The dea(r)th of Oracle RDBMS and contracting?

I’m feeling flat today and apologise for the sensationalist headline.

I also apologise for another one of this useless opinion-based posts. There are far too many opinions in this site, not to mention far too many posts on things requiring further investigation which never gets done, and not nearly enough concise, factual posts which give anyone any genuine interest. One day this will change… but not today - it’s cathartic to let it out.

So, I tend to contract these days, specialising in pretty much anything Oracle RDBMS-wise coming primarily from a development/application angle – i.e. development, design, performance tuning, architecture, development DBA.

Two observations I have about the current market for Oracle contracts in the UK.

Firstly, an increasing number of clients have HR-imposed limits where they will engage a contractor for a maximum of one year. For a database specialist, this presents a bit of a problem. So much of what we do is about the data. I find it takes at least six months to get a really good handle on just a fraction of the business and its data. So, after one year you’ve not long started ramping up the value that you can deliver. Maybe this behaviour is more common in banks and other such finance companies but, apart from my current client, I’ve talked to two prospective future clients who have the same such policy. This sort of policy only make sense if you think you can swap in/out any development resource and put no value on them having knowledge specific to your business.

And now to Oracle. I feel like the war has been lost and there are only a few pockets of resistance left now, resistance that will sooner or later be squashed. The religious war regarding sensible, about pragmatic use of databases and database code, about doing work related to data in the database, about data quality being enforced in the database, etc versus the database should be a bit bucket camp. 

Over the last few years I’ve worked on some pretty decent databases, some of which I created. They all took a pragmatic approach to the database. Even in n-tier Java environments, if it made sense we put the logic where it made sense, where there was a strategic or performance advantage whichever tier that was.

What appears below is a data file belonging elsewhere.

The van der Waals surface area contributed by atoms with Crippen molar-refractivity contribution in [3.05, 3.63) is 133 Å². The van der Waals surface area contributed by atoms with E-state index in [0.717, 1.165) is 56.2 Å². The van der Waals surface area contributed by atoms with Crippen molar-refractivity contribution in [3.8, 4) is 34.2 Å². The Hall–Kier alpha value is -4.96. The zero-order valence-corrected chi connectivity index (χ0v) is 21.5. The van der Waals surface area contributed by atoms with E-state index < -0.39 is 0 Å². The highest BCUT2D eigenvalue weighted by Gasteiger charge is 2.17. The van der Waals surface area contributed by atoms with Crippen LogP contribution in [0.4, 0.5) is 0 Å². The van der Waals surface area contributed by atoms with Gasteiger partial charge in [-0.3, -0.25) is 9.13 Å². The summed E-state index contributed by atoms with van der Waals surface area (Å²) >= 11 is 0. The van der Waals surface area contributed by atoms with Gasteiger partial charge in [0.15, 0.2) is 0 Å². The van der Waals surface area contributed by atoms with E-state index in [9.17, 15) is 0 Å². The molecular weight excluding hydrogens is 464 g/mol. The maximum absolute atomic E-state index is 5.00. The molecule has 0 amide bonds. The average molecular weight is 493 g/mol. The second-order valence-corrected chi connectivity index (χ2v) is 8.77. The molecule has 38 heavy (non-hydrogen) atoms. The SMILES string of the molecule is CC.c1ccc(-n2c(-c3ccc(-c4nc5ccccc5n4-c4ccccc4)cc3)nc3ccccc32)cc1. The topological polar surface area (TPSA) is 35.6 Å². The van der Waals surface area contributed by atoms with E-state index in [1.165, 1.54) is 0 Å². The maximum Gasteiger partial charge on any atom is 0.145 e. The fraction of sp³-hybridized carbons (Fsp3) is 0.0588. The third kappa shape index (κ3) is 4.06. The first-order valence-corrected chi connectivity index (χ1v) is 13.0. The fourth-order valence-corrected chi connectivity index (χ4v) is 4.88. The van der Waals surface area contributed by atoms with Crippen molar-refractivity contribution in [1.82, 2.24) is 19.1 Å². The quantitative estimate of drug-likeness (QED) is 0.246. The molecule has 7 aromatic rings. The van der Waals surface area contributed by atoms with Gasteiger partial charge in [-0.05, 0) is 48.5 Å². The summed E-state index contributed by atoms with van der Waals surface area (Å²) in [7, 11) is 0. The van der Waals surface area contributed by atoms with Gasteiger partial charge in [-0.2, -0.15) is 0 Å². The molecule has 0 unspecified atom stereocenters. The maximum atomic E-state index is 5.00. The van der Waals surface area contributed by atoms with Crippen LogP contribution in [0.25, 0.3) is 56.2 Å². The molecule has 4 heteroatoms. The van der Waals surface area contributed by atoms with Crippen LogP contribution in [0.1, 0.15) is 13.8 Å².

Even at my current client, I was pleasantly surprised to find a database-centric application – you might even say excessively so. But not for much longer. The database is under attack. A newly created hierarchy have decreed that databases are indeed bad.

And I was speaking to a friend today at a previous employer, a major media / entertainment company. They are planning to abandon their pragmatic approach to Oracle and switch wholely to open source databases, ORM tools, and the like.

I just don’t understand why. Actually I do understand some of the why. 

  • Databases don’t perform well when SQL is written by people who neither like nor understand SQL, people who don’t appreciate that they need to abandon their iterative approaches and need to think in sets, people who struggle to string together a couple of tables.
  • SQL doesn’t always perform well when written by people who neither like nor understand access paths and indexes.
  • It’s difficult to write good SQL against poor table design.
  • When databases don’t perform well, people don’t want to wait for people to tune or redesign, they want to buy some more memory or CPU and have it installed later that day. 
  • People of Influence with a decent database background are becoming few and far between.
  • People are reluctant to use built-in features like RLS, Oracle Audit Vault / FGA, etc, etc and prefer to write their own framework from scratch.
  • And not insignificantly, database testing tools are way behind the curve. Managers are getting used to full-featured testing reports, code coverage and code metrics and rightfully see the database as backward in this area.

And if you’re going to have a bit bucket, well, you might as well have a free bit bucket. And then you might as well stick ORM on top of it.

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